New Details Reveal NSA Has Cracked Fundamental Internet Encryption Standards

Over the past few months, as the Snowden leaks have exposed increasing levels of detail about the scope and nature of the NSA's "oversight" of the Internet, there's been a great deal of discussion on how users can protect themselves. The latest leaks from the Guardian, New York Times, and Pro Publica shed light on just how futile such efforts may be. According to the latest disclosures, the NSA has cracked key encryption algorithms that formerly protected large swathes of Internet traffic, and it did so back in 2010.

Previously, many such efforts were thought to be effectively impossible due to the nature and complexity of hardware required to make the job happen. It's now clear that the NSA has played both sides of the deck against the middle. On the one hand, the organization has invested in specialized cracking hardware and brute force approaches. On the other, it is being reported that the organization allegedly, systemically worked behind the scenes to build backdoors into hardware, software, and to weaken encryption standards.

These are strong charges, but the evidence for this general pattern of activity is significant. Reports from 2010 claim a major breakthrough at the time and note sustained goals, including:
  • Insert vulnerabilities into commercial encryption systems, IT systems, networks, and endpoint communication systems used by targets
  • Influence policies, standards, and specifications for commercial public key technologies
  • Reach full operating capability for SIGINT access to a major Internet Peer-to-Peer voice and text communication system.(Skype is the prime suspect here)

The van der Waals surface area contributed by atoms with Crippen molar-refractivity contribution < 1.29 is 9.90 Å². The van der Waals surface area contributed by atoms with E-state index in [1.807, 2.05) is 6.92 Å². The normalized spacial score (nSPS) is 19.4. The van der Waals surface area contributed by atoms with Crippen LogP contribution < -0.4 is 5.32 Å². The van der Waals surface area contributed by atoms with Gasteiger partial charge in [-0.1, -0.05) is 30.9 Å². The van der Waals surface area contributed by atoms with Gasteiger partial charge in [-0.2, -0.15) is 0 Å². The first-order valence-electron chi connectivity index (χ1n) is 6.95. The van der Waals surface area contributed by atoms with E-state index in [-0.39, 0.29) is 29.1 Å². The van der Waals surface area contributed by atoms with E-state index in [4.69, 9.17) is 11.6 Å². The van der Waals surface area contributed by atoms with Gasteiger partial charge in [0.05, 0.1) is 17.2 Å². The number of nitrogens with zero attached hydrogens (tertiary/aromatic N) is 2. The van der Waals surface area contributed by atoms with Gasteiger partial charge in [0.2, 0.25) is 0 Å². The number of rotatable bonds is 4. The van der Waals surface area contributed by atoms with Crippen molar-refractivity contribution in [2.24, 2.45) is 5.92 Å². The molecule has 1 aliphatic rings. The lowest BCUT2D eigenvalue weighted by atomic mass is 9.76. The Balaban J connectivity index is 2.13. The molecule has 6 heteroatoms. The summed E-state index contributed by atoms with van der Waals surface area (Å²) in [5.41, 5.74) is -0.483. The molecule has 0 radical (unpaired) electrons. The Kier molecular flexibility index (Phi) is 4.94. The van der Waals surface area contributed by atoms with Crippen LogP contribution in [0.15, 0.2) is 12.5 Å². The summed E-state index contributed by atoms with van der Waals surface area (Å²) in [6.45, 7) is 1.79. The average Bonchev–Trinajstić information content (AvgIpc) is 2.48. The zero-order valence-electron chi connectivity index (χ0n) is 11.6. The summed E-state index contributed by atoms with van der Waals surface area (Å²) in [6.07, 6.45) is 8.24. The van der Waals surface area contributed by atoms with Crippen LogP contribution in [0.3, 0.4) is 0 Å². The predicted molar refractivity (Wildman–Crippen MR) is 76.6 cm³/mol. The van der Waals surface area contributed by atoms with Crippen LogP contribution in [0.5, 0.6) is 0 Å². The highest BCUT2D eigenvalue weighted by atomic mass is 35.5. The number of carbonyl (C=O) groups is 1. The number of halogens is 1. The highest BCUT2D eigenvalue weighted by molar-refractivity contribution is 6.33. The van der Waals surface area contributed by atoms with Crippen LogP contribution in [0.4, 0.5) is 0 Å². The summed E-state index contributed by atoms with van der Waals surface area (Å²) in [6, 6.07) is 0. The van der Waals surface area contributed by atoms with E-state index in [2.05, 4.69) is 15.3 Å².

• Complete enabling for [REDACTED] encryption chips used in Virtual Private Networking and Web encryption devices.

The Catastrophic Damage

This may be the worst release yet, and I don't say that lightly. Unlike the past releases, this one strikes at the heart of encryption technology used across the Internet -- an area where the NSA has long been recognized as a master cryptographer. Anyone think the NSA's "Secure Enhanced Linux" (SELinux) is worth the digital paper it's printed on now? Up until now, virtually every leak could be labeled PR damage. This was purposeful -- Greenwald and Snowden picked information that would expose what the NSA was doing, but not the technical details of how it did what it does.

This is something different. It suggests the NSA is arrogant enough to believe that it, and it alone, is capable of exploiting the backdoors and cryptographic flaws it has apparently lobbied for behind closed doors. This is less difficult, by the way, then you might think. Say an encryption standard is supposed to create a randomly generated public key. But thanks to an NSA-inserted flaw, the actual key is chosen from one hundred million possibilities.

Knowing that there are just 100 million keys makes it orders of magnitude easier to crack the encrypted code, but also is far too many keys for a simple check of an RNG to show a problem. But if you know the flaw exists, exploiting it becomes easy. Then consider that reportedly NSA has lobbied for the inclusion of backdoors into software, identified flaws in routers and other networking hardware, and supposedly actively attempted to persuade / coerce companies into maintaining these gaps for itself. But it's an axiom of security that you cannot make a system more secure through creating backdoors, secret passages, or hidden capabilities.

Attempts to inject complexity on this level will inevitably fail, if they created hidden conditions that cause product failures later down the line. Most importantly, discovering it later destroys trust. Now, everyone is going to be staring at the NSA and wondering what it knows that they don't. Companies that have cooperated with the NSA, coerced are not, are going to be terrified of fallout. Companies that haven't collaborated are going to be afraid of being accused of doing so. And, if this is all true, no one is going to want to trust the NSA for beans when it comes to consulting with them on cryptographic questions or security -- a genuine loss, considering that the NSA really is the premier organization for this kind of data.

Security and cryptography expert Bruce Schneier has called for engineers and companies to take a stand, disclose the shape of the NSA's work when it doesn't violate National Security Letters, and begin working on re-securing the Internet. His full editorial is worth a read.